It would be a fallacy to think that any musician who inhabits the world of free improvisation wishes that world to be a noisy chaotic place. Indeed, one cannot make any assumptions these days about free players, whether it be based on age, background or collaborators. Though Spain has not produced the avant-garde swarms of other places in Europe, it has a respected ambassador in pianist Agusti Fernández. But to call Fernández avant-garde is another fallacy. Call him flexible, call him exploratory or just call him one of the younger Europeans continuing the case for that continent's jazz credibility.
Aurora is an entry into Fernández's discography that at first may seem in contrast to his duos with Peter Kowald or Mats Gustafsson or his membership in the large ensembles of Evan Parker and Barry Guy. Aurora is defined as "a radiant emission and the album is just that; nine luminous bands of lights that appear across the sky. But an aurora is formed through bombardment of the atmosphere with charged solar particles and that energy and intensity is also present.
It is telling that for this stab at the traditional piano trio, Fernández brings along bassist Guy and percussionist Ramón López. Though Guy has had substantial forays into the world of bedlam, he got his start playing with another progressive pianist, Howard Riley. These days when not leading his New Orchestra, Guy is exploring the beauty of classical music and he brings those sonorities and one original piece, to this session. The rest of the tracks are written by Fernández and have their own complicated beauty. Few themes are conventionally pretty and the solos tend toward subtle musings rather than florid expositions. López's percussion adds a touch of the Mediterranean, taking the music out of the concert hall and putting it on a sea cliff. There is no better place to consider the heavens.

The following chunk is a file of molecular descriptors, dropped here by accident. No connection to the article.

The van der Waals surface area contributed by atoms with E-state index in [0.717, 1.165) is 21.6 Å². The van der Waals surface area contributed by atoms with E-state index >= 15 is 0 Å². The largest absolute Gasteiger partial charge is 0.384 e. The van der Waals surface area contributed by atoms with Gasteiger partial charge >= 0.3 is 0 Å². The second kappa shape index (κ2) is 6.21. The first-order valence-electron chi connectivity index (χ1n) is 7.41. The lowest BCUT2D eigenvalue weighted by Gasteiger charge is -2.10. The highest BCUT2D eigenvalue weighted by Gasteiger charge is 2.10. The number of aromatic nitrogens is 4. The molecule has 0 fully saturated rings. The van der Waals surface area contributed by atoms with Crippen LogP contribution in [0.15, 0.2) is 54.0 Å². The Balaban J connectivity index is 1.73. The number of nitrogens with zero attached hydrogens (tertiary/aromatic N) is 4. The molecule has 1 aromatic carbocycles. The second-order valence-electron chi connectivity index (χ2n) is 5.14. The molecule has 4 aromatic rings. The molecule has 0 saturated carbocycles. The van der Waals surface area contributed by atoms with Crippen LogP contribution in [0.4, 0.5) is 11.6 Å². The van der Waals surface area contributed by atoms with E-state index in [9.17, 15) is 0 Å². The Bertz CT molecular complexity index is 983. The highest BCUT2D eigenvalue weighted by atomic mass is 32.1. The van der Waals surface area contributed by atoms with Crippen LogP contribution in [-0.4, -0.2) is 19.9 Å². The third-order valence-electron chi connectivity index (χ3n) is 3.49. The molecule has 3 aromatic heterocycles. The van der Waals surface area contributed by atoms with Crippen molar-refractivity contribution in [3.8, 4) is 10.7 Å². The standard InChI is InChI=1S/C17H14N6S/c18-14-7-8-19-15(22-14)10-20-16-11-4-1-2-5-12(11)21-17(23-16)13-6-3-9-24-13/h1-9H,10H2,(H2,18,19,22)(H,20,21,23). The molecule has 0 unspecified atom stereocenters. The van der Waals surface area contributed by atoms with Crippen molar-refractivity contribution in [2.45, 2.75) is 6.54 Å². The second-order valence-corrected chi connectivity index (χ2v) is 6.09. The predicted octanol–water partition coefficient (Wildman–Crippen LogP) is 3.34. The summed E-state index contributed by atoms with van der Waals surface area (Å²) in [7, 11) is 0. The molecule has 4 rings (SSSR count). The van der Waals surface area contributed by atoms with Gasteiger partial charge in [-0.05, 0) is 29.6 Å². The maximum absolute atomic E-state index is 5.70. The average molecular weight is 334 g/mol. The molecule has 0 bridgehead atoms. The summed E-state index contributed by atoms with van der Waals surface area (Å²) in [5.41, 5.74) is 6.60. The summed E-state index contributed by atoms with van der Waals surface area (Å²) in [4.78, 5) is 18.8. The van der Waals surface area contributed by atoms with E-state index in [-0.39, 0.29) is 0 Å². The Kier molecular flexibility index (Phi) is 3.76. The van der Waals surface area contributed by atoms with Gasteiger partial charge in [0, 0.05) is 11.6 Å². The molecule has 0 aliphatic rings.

Track Listing: Can Ram; David M.; Aurora 1; Don Miquel; Rosalia; Please, let me sleep; Odyssey; Aurora 2; Umaneta.
Personnel: Augusti Fern
| Year Released: 2007
| Record Label: Maya
I was first exposed to jazz when I discovered that one of Jimi Hendrix's influences was Wes Montgomery. I played guitar growing up and idolized Hendrix, so I knew that anyone he looked up to must be good
I was first exposed to jazz when I discovered that one of Jimi Hendrix's influences was Wes Montgomery. I played guitar growing up and idolized Hendrix, so I knew that anyone he looked up to must be good. I was 16 at the time. I went to Tower Records and purchased a CD by Wes, and I was hooked from the very first ten seconds. The sound of the song Lolita illuminated my bedroom, as I just sat back amazed at how colorful and soulful this music was--I understood it, even though at the time I didn't understand how to go about playing it. I get chills listening to Wes' solo on Lolita, and I can still listen to that song ten times in a row and never get tired of it. There is a truly timeless quality to genuinely spontaneous jazz music, and it is that quality that has inspired me to devote my life to studying and playing this music.